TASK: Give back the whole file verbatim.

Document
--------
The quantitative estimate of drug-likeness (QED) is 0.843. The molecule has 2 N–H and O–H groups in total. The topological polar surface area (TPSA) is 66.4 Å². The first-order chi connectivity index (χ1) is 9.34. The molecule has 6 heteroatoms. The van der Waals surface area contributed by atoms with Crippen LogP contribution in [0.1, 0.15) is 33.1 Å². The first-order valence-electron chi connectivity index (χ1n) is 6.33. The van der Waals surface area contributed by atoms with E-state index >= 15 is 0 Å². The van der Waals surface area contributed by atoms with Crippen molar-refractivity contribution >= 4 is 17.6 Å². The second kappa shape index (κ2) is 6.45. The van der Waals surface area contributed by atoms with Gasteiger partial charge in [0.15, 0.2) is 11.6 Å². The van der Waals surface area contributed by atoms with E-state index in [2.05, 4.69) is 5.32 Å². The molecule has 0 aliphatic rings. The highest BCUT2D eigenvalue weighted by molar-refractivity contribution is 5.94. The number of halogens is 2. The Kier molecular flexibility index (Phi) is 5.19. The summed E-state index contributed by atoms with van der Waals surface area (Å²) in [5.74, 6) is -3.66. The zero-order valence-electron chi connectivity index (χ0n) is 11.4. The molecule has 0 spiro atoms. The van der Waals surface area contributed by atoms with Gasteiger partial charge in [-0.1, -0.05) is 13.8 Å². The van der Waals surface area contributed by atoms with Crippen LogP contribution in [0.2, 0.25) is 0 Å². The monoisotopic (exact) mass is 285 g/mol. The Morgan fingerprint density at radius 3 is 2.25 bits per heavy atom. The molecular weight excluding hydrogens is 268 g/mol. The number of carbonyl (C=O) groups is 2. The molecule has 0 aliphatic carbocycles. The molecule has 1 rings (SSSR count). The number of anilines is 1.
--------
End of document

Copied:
The quantitative estimate of drug-likeness (QED) is 0.843. The molecule has 2 N–H and O–H groups in total. The topological polar surface area (TPSA) is 66.4 Å². The first-order chi connectivity index (χ1) is 9.34. The molecule has 6 heteroatoms. The van der Waals surface area contributed by atoms with Crippen LogP contribution in [0.1, 0.15) is 33.1 Å². The first-order valence-electron chi connectivity index (χ1n) is 6.33. The van der Waals surface area contributed by atoms with E-state index >= 15 is 0 Å². The van der Waals surface area contributed by atoms with Crippen molar-refractivity contribution >= 4 is 17.6 Å². The second kappa shape index (κ2) is 6.45. The van der Waals surface area contributed by atoms with Gasteiger partial charge in [0.15, 0.2) is 11.6 Å². The van der Waals surface area contributed by atoms with E-state index in [2.05, 4.69) is 5.32 Å². The molecule has 0 aliphatic rings. The highest BCUT2D eigenvalue weighted by molar-refractivity contribution is 5.94. The number of halogens is 2. The Kier molecular flexibility index (Phi) is 5.19. The summed E-state index contributed by atoms with van der Waals surface area (Å²) in [5.74, 6) is -3.66. The zero-order valence-electron chi connectivity index (χ0n) is 11.4. The molecule has 0 spiro atoms. The van der Waals surface area contributed by atoms with Gasteiger partial charge in [-0.1, -0.05) is 13.8 Å². The van der Waals surface area contributed by atoms with Crippen LogP contribution in [0.2, 0.25) is 0 Å². The monoisotopic (exact) mass is 285 g/mol. The Morgan fingerprint density at radius 3 is 2.25 bits per heavy atom. The molecular weight excluding hydrogens is 268 g/mol. The number of carbonyl (C=O) groups is 2. The molecule has 0 aliphatic carbocycles. The molecule has 1 rings (SSSR count). The number of anilines is 1.